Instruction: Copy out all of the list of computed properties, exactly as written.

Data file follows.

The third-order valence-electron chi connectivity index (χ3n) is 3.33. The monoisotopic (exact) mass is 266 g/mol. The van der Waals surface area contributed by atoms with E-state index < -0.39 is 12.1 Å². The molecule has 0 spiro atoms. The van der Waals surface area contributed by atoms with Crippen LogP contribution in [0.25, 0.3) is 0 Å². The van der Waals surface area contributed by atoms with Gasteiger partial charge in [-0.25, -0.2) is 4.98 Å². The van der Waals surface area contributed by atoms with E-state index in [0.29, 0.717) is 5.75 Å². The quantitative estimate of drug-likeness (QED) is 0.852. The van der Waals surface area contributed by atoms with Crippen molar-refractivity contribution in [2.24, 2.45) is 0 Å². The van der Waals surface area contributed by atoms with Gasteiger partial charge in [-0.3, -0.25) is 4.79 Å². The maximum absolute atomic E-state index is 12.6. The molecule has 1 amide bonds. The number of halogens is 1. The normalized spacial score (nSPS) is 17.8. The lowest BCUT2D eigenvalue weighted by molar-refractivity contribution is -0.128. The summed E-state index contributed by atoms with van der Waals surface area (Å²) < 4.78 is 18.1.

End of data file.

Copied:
The third-order valence-electron chi connectivity index (χ3n) is 3.33. The monoisotopic (exact) mass is 266 g/mol. The van der Waals surface area contributed by atoms with E-state index < -0.39 is 12.1 Å². The molecule has 0 spiro atoms. The van der Waals surface area contributed by atoms with Crippen LogP contribution in [0.25, 0.3) is 0 Å². The van der Waals surface area contributed by atoms with Gasteiger partial charge in [-0.25, -0.2) is 4.98 Å². The van der Waals surface area contributed by atoms with E-state index in [0.29, 0.717) is 5.75 Å². The quantitative estimate of drug-likeness (QED) is 0.852. The van der Waals surface area contributed by atoms with Crippen molar-refractivity contribution in [2.24, 2.45) is 0 Å². The van der Waals surface area contributed by atoms with Gasteiger partial charge in [-0.3, -0.25) is 4.79 Å². The maximum absolute atomic E-state index is 12.6. The molecule has 1 amide bonds. The number of halogens is 1. The normalized spacial score (nSPS) is 17.8. The lowest BCUT2D eigenvalue weighted by molar-refractivity contribution is -0.128. The summed E-state index contributed by atoms with van der Waals surface area (Å²) < 4.78 is 18.1.